The Olympic spirit continues here at Stethoscope.com
In relation to all cardiac health matters, we were fascinated to read about the Gold Medal Mutation, a hereditary gene that stimulates bone marrow to produce red blood cells.
This mutation, Hereditary Polycythemia, was discovered by Albert De La Capelle after studying the blood of Finnish Nordic skier Eero Antero Mäntyranta and 97 of his family members. De La Chapelle discovered a mutation to the erythropoietin hormone (EPO) receptor in Eero and many of his family members. The result of this mutation in effect “switches off” bone marrow’s red blood cell (RBC) circuit breaker causing people to have higher levels of hemoglobin than people without this mutation through higher than normal RBC production.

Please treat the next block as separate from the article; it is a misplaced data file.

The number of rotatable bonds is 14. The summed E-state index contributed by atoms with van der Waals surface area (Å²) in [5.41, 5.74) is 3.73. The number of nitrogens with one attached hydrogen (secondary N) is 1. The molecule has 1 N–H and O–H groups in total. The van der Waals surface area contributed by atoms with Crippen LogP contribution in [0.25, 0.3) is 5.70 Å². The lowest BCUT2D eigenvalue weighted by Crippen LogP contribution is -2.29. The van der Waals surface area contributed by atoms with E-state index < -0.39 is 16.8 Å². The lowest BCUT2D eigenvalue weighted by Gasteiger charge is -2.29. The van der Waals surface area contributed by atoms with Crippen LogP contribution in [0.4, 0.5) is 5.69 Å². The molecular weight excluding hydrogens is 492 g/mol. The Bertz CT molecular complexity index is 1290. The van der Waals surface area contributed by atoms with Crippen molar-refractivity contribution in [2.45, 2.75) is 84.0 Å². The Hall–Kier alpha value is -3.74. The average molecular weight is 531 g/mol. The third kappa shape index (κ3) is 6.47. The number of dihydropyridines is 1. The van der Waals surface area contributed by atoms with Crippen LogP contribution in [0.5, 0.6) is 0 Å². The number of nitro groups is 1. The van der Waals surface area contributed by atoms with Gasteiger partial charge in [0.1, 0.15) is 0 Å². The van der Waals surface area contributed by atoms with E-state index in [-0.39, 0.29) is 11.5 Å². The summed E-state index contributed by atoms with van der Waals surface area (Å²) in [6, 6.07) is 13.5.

For a competitive athlete, higher RBCs and hemoglobin are a competitive advantage as this gives increased endurance due to the greater levels of oxygen being carried to the muscles. In fact, synthetic EPO is a banned performance enhancing drug in Olympic competitions. Other elite athletes with who have been noted to high hemoglobin levels are Italian cyclist Damiano Cunego and Norwegian Nordic skier Forde Estil. As nice as is it to think of naturally having an endurance advantage over the competition. Doctors note this mutation has significant health risks. These risks include blood thickening, thrombosis, blood clots, heart attacks and stroke.